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Brunei
Sunday, February 5, 2023
23.1 C
Brunei
Sunday, February 5, 2023
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    Whodunit ‘The Pale Blue Eye’ chills and satisfies

    Mark Kennedy

    AP – Grab a jacket or a blanket before you watch Netflix’s engrossing The Pale Blue Eye. I don’t care if you’re already in a warm place. You could be on the surface of the sun and still feel chilly watching it.

    Set during an unrelenting winter in upstate New York in 1830, this frosty movie with snowy vistas, flickering candles and howling winds will get your teeth chattering. The only thing to get the blood moving here is a spot of murder.

    Actually, it’s no mere killing that brings a retired New York City police constable with superior sleuthing skills Augustus Landor, to the US Military Academy at West Point on this winter in question. Yes, a cadet has died on campus, found hanging from a tree. But someone has also harvested his heart.

    To crack the case, Landor, played with trademark taciturn intensity by Christian Bale sporting impressive facial hair, enlists the help of one of the cadets, who is an odd sort of military man. This is when things get weirder: The cadet is future famous macabre poet Edgar Allan Poe, who really did spend time at West Point, though not as an undercover detective.

    “The man you’re looking for is a poet,” Poe said, acted by an equally intense Harry Melling, who once played the bad guy Dudley Dursley in the Harry Potter franchise. Poe recognises that a heart is just a muscle, but its symbollic value is crucial to cracking the case.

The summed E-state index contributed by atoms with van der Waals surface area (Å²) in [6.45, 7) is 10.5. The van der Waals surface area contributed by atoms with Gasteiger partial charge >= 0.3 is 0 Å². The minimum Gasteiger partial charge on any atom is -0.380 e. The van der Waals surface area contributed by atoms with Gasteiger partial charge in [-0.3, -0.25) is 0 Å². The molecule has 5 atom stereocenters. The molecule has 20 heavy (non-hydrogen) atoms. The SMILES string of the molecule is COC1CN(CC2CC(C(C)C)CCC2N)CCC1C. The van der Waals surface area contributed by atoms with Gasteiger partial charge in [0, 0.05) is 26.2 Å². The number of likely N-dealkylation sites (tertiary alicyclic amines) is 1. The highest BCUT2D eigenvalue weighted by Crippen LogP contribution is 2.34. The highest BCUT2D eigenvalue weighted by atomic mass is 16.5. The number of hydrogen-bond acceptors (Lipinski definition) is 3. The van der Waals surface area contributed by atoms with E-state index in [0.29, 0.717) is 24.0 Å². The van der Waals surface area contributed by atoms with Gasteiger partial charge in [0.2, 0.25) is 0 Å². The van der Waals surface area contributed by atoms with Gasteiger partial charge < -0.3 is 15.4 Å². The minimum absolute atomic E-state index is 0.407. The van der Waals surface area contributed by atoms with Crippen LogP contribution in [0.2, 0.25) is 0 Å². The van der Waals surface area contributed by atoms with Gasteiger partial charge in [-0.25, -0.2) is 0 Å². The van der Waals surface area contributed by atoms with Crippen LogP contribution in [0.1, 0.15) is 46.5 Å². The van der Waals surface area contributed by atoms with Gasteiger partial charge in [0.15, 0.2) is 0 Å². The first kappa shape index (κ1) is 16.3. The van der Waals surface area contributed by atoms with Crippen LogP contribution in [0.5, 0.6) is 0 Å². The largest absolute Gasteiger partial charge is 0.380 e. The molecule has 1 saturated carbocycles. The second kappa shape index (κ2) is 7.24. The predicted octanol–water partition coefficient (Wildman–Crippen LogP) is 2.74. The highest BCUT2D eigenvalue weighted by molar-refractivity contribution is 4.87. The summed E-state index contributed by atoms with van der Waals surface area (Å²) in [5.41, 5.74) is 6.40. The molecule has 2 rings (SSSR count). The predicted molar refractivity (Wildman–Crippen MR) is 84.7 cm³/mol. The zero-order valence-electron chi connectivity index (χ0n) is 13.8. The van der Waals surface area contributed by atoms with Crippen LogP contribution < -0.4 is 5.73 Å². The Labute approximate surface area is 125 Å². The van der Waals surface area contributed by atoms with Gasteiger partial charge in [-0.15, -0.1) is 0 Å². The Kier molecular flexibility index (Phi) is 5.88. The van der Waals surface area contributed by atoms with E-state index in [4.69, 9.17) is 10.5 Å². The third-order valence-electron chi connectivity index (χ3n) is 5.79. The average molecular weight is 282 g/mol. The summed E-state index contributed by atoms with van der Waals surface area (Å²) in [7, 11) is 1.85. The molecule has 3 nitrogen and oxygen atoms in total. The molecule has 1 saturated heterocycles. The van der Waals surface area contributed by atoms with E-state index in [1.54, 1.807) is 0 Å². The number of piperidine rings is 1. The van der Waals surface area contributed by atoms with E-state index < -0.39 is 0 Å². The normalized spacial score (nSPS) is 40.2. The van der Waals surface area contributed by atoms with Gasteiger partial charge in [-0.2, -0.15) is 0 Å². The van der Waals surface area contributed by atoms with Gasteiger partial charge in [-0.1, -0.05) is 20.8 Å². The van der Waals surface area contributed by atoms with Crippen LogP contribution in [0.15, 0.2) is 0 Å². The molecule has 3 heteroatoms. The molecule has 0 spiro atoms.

Christian Bale as Augustus Landor and Harry Melling as Edgar Allan Poe in a scene from ‘The Pale Blue Eye’. PHOTO: AP

    The title comes from a line in Poe’s The Tell-Tale Heart and the source of this movie is a novel of the same name by Louis Bayard. Director and screenwriter Scott Cooper builds tension with a series of seemingly unconnected clues – a note fragment, a military jacket missing a decoration, some animals disemboweled.

    This is a film wonderfully grounded in its time and space, where you hear creaking wooden floorboards and owls hooting and darkness cloaks everything. You feel the 1830s and the greasy, unkempt hair and heavy woolen uniforms. At one point, apparently not cold enough, we visit an ice house.

    The whodunit takes an unfortunate turn into the occult as our two heroes – a gruff, tragic-stricken detective and a romantic, hyper-intellectual poet – uncover each other’s secrets.

    Poe falls for a classmate’s sister – he gives his heart, get it? – and may be letting love blind him. But perhaps the detective is not telling us all we should know, either.

    Aside from all the cold drama by pale people, there’s also a little meta twist. We learn that the leaders of the military academy want the detective to solve this quickly because they’re catching heat from Congress.

    Look closely and see if you catch Pennsylvania Senator-elect John Fetterman and his wife in cameos in a tavern. Much of the filming was done in their state. There are also some talented folks in the cast that you might miss – Robert Duvall plays an expert in the occult, Gillian Anderson is a haughty matriarch, and Charlotte Gainsbourg plays a love interest for Landor. The ability to deploy this level of talent so quietly is almost cheeky. The film has a few odd jumps and seemingly comes to a fiery conclusion – finally some warmth – but it’s a false ending.

    A much better one awaits, one that’s unexpected and very, very satisfying. Stay to the end – as long as you’re bundled up.

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